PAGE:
• What seems to be a method of "pulling oneself up by one's own boot straps" is instead an instance of "mind elevating mind." 

"The Self is employed to raise the self," Sri Krishna says in the Srimad Bhagavad Gita

  • Dhyana, or meditation, is the practice of achieving free-flow concentration. 
  • Meditation is not the same as "thinking," as many people believe. 

Cosmic Consciousness or Universal Awareness is what Samadhi is. 

It, like other parts of existence, has various features and phases, ranging from the sudden and brief to the natural and limitless. 

  • Sabikalpa Samadhi refers to the early stages, whereas Nirbikalpa Satnadhi refers to the latter or deeper stages. 

Thus a Jivan Mukhta, a free-soul, or a realized one, is the being experiencing this condition. 

Kiran Atma

Yoga Asanas - What Are Hathenas Or Hathaats Or Forced Methods?

Hathenas, also known as Hathaats, are body-forcing procedures that are designed to induce a certain impact on the body. 

Many of the asanas in Hatha Yoga are classical. Asanas, or postures, Kriyas, or movements, and Mudras, or neuromuscular tensors, are all used in Hatha Yoga to stimulate glandular activity. 

The Sanskrit syllables "Ha" and "Tha" make form the phrase "Hatha." 

  • The "Ha" represents sun energies in the body, especially positive Pranic forces flowing via the right side of the nervous system. 

Prefect balance happens when the "Ha forces" and the "Tha forces" are balanced as "Hatha" (pronunciation: "Hat-ha", not "Ha-tha"). 

Hatha Yoga is sometimes referred to as "Yoga Obstinacy" by certain publications. 

In its effort to govern the body, the mind is "obstinate." 

Various nerves corresponding to the portion of the lung to be enlarged, expanded, reconditioned, or regenerated are prestressed using these forcing procedures under the supervision of a bona fide yoga instructor. 

  • The complete treatment should be performed once a day, first thing in the morning. If this isn't feasible, a session in the afternoon or evening may be replaced. 
  • For individuals who are in a rush to reclaim their health. A morning and evening session is advised, with a high noon time practice optional for true devotees. 


The Camel Posture and its variations are a good Hathena for forcing air into the lower abdominal lobes in the posterior.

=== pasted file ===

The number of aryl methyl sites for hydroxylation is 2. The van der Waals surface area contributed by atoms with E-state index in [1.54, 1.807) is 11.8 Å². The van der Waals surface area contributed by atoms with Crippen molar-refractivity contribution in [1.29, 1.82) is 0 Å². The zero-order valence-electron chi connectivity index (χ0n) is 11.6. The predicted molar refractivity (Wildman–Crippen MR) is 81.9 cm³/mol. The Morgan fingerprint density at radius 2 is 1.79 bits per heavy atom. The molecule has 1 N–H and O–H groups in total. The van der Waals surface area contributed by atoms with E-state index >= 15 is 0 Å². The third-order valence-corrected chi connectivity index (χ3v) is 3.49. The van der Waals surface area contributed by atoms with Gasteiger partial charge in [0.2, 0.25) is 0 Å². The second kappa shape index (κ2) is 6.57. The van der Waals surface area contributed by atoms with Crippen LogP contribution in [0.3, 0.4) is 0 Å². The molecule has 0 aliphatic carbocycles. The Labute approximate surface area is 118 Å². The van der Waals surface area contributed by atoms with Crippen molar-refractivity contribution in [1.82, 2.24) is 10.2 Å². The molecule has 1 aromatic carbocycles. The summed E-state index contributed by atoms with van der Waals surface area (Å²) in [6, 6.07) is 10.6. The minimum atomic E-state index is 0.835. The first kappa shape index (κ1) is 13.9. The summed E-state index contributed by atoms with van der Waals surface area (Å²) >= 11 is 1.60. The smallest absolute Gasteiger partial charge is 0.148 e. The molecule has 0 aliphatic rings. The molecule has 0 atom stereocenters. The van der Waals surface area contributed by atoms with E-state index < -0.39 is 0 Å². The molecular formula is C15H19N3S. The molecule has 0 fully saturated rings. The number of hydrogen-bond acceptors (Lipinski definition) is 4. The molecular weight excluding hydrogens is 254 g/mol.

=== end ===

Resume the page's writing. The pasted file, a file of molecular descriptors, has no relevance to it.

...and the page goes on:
1. To execute the Sapurna or Incomplete Camel, sit in Vajra Asana on your heels and exhale. 
  2. Lift the buttocks off the heels, kneel, and back-bend with arms dangling to the sides on an incoming breath, without putting any conscious weight or tension on the arms. 
  3. Keep your eyes open or you'll lose your balance. 
  4. Take a seat on the exhaled breath. 
  5. Rep three times more. 
  6. Other variations on the Camel Posture may be employed in conjunction with the one illustrated in the diagram. 
  7. Rest the weight of the body on the palms of the hands, bending the hands inwards so that the fingers contact the toes, starting in the heel-sitting Vajra Asana. 
  8. Relax the shoulders and neck so that the head dangles behind the shoulders and the breath is out. 
  9. Then, on the next incoming breath, elevate your buttocks, heels, and arch your back as high as you can, as if you were a camel attempting to get out of its sting posture. 
  10. Take a seat on the exhaled breath. 
  11. Rep three times more. 

The Extended Camel Pose, Purna Ushthra Asana, is performed from the Vajra Asana (Heel Pose). 

  1. Raise off the heels with each incoming breath, relaxing into a back-bend until the heels can be grabbed with the hands. 
  2. Do vigorous Bhastrikas or Bellows-like breaths while in this posture. 
  3. Breathing should be inhaled via the nose and exhaled through the mouth. 

Do this position with Pranayama once in the beginning, twice after a week, and three times after a fortnight. 

Kiran Atma

Yoga Food And Diet - Importance Of Malt Foods.


Why are Malt meals that are good for you?